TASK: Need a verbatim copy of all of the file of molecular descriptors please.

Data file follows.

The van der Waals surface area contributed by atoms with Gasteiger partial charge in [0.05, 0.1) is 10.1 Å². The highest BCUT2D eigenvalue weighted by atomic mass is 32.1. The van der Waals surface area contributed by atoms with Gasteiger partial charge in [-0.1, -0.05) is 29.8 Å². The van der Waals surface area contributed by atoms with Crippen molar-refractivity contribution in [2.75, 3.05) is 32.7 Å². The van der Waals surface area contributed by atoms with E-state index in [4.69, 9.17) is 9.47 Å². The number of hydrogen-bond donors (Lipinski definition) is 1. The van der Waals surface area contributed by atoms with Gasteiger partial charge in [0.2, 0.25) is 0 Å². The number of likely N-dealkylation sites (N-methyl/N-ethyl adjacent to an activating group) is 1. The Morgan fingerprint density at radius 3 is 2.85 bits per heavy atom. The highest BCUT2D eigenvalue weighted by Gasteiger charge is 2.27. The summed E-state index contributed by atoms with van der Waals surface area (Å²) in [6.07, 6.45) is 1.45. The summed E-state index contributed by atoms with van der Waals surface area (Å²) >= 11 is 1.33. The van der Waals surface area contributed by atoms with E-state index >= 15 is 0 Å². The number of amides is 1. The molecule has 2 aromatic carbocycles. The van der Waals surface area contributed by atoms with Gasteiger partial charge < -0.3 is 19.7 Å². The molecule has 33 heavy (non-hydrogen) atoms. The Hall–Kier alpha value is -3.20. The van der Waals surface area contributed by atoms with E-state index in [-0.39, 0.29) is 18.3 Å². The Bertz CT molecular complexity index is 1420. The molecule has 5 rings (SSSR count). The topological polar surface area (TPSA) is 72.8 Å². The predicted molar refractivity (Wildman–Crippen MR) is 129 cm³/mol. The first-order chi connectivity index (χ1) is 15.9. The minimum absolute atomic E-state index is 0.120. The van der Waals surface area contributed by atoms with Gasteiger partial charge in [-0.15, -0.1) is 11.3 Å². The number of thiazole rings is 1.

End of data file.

The van der Waals surface area contributed by atoms with Gasteiger partial charge in [0.05, 0.1) is 10.1 Å². The highest BCUT2D eigenvalue weighted by atomic mass is 32.1. The van der Waals surface area contributed by atoms with Gasteiger partial charge in [-0.1, -0.05) is 29.8 Å². The van der Waals surface area contributed by atoms with Crippen molar-refractivity contribution in [2.75, 3.05) is 32.7 Å². The van der Waals surface area contributed by atoms with E-state index in [4.69, 9.17) is 9.47 Å². The number of hydrogen-bond donors (Lipinski definition) is 1. The van der Waals surface area contributed by atoms with Gasteiger partial charge in [0.2, 0.25) is 0 Å². The number of likely N-dealkylation sites (N-methyl/N-ethyl adjacent to an activating group) is 1. The Morgan fingerprint density at radius 3 is 2.85 bits per heavy atom. The highest BCUT2D eigenvalue weighted by Gasteiger charge is 2.27. The summed E-state index contributed by atoms with van der Waals surface area (Å²) in [6.07, 6.45) is 1.45. The summed E-state index contributed by atoms with van der Waals surface area (Å²) >= 11 is 1.33. The van der Waals surface area contributed by atoms with E-state index >= 15 is 0 Å². The number of amides is 1. The molecule has 2 aromatic carbocycles. The van der Waals surface area contributed by atoms with Gasteiger partial charge < -0.3 is 19.7 Å². The molecule has 33 heavy (non-hydrogen) atoms. The Hall–Kier alpha value is -3.20. The van der Waals surface area contributed by atoms with E-state index in [-0.39, 0.29) is 18.3 Å². The Bertz CT molecular complexity index is 1420. The molecule has 5 rings (SSSR count). The topological polar surface area (TPSA) is 72.8 Å². The predicted molar refractivity (Wildman–Crippen MR) is 129 cm³/mol. The first-order chi connectivity index (χ1) is 15.9. The minimum absolute atomic E-state index is 0.120. The van der Waals surface area contributed by atoms with Gasteiger partial charge in [-0.15, -0.1) is 11.3 Å². The number of thiazole rings is 1.